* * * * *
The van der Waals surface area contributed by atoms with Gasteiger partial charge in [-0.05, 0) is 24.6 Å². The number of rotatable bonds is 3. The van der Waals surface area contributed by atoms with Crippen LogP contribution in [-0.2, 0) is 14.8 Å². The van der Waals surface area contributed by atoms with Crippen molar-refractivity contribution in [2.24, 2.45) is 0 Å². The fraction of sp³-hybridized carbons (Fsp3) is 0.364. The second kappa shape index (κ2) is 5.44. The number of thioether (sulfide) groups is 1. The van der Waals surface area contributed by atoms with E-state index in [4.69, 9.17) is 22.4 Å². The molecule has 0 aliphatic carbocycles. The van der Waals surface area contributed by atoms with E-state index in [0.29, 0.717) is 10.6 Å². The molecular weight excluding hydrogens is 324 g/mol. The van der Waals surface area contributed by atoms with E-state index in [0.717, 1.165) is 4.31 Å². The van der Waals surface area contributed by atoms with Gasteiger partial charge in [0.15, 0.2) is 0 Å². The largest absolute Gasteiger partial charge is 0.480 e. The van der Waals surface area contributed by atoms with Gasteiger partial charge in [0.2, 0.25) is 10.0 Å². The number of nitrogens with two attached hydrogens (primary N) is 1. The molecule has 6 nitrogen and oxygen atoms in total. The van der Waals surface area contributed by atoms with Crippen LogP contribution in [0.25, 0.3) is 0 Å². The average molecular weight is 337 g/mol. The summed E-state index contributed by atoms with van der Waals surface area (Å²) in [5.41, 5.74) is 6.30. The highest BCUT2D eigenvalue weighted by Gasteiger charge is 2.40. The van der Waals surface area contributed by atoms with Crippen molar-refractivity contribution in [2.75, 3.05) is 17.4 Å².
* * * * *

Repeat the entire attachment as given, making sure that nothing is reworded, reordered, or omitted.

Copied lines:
The van der Waals surface area contributed by atoms with Gasteiger partial charge in [-0.05, 0) is 24.6 Å². The number of rotatable bonds is 3. The van der Waals surface area contributed by atoms with Crippen LogP contribution in [-0.2, 0) is 14.8 Å². The van der Waals surface area contributed by atoms with Crippen molar-refractivity contribution in [2.24, 2.45) is 0 Å². The fraction of sp³-hybridized carbons (Fsp3) is 0.364. The second kappa shape index (κ2) is 5.44. The number of thioether (sulfide) groups is 1. The van der Waals surface area contributed by atoms with E-state index in [4.69, 9.17) is 22.4 Å². The molecule has 0 aliphatic carbocycles. The van der Waals surface area contributed by atoms with E-state index in [0.29, 0.717) is 10.6 Å². The molecular weight excluding hydrogens is 324 g/mol. The van der Waals surface area contributed by atoms with E-state index in [0.717, 1.165) is 4.31 Å². The van der Waals surface area contributed by atoms with Gasteiger partial charge in [0.15, 0.2) is 0 Å². The largest absolute Gasteiger partial charge is 0.480 e. The van der Waals surface area contributed by atoms with Gasteiger partial charge in [0.2, 0.25) is 10.0 Å². The number of nitrogens with two attached hydrogens (primary N) is 1. The molecule has 6 nitrogen and oxygen atoms in total. The van der Waals surface area contributed by atoms with Crippen LogP contribution in [0.25, 0.3) is 0 Å². The average molecular weight is 337 g/mol. The summed E-state index contributed by atoms with van der Waals surface area (Å²) in [5.41, 5.74) is 6.30. The highest BCUT2D eigenvalue weighted by Gasteiger charge is 2.40. The van der Waals surface area contributed by atoms with Crippen molar-refractivity contribution in [2.75, 3.05) is 17.4 Å².